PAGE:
It’s rare that we advocate for public-sector raises in the best of times, and even more unlikely under the current conditions. Generally speaking, private-sector workers aren’t reaping any benefits from the still-sluggish recovery following the Great Recession, and here in Clark County, the taxpaying public also faces a never-ending push to increase taxes on several fronts.
That said, there are instances where a bump in compensation is in order, provided it’s not outlandish and takes into account the taxpayers who have to dig deeper into their pockets to cover the increase. Such is the case with Las Vegas City Manager Betsy Fretwell.
As the Review-Journal’s Jane Ann Morrison reported last week, the Las Vegas City Council voted to give Ms. Fretwell a 10 percent increase, from $201,355 annually to $221,490. Ms. Fretwell — promoted to city manager in 2009 — did not get an increase from 2010-12, and by all accounts helped keep the city on firm financial footing during the recession.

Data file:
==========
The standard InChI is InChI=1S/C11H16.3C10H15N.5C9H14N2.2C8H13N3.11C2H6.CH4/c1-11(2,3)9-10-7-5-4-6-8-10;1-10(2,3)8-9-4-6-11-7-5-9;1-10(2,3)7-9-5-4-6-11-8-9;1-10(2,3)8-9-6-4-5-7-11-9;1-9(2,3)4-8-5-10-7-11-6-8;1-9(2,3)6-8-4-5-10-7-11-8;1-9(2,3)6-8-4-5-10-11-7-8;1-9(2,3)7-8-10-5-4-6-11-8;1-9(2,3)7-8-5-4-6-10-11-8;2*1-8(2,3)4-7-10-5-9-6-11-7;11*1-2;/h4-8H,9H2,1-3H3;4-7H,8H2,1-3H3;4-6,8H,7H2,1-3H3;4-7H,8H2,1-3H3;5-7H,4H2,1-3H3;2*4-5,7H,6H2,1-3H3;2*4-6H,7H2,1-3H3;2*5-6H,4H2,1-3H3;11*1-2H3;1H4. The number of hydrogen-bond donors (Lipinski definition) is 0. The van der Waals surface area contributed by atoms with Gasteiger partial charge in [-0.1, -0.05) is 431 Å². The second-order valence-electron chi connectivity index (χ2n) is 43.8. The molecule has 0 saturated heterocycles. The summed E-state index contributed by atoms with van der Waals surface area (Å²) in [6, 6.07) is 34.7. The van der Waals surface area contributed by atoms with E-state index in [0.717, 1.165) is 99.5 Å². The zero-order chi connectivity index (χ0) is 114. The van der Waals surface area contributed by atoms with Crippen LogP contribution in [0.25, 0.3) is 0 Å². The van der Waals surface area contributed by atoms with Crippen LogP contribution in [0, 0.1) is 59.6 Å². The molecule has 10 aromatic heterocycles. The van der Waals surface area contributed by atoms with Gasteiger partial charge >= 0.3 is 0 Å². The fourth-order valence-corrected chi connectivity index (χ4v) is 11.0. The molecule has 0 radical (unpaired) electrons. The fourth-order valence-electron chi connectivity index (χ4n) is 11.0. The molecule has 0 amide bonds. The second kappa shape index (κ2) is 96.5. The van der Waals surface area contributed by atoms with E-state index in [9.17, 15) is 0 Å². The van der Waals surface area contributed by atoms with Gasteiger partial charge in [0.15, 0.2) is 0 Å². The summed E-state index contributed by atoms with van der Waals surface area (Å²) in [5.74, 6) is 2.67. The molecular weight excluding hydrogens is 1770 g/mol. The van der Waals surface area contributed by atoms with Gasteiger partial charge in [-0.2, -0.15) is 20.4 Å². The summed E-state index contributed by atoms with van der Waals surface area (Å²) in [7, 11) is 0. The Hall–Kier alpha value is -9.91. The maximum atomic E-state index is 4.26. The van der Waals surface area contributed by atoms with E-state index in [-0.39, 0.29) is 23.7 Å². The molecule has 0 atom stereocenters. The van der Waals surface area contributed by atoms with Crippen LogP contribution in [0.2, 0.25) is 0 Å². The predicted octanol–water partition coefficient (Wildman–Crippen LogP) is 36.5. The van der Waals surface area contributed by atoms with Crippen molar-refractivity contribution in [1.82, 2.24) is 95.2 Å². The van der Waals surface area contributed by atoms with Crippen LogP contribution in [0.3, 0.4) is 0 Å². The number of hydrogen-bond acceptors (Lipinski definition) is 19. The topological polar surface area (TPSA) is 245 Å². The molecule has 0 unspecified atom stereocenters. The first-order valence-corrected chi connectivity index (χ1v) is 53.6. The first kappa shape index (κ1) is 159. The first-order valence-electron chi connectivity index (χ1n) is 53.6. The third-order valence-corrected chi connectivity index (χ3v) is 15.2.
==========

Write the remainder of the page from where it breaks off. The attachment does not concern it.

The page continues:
Further, while recognizing this is hardly pocket change, the city council exercised some restraint. A survey of 15 cities showed the average city manager salary, adjusted for cost of living, at $258,173, and Mayor Carolyn Goodman urged bringing Ms. Fretwell to $260,000, closer to the midpoint of the survey’s salary ranges — a whopping bump of nearly 30 percent. Councilman Bob Beers smartly overrode the mayor with a far more reasonable proposal. Ms. Fretwell is still below the $225,000 of Henderson City Manager Jacob Snow.
The city deserves credit for its prudence, but as is the case with government at all levels, it must continue working to be a better steward with its citizens’ hard-earned money.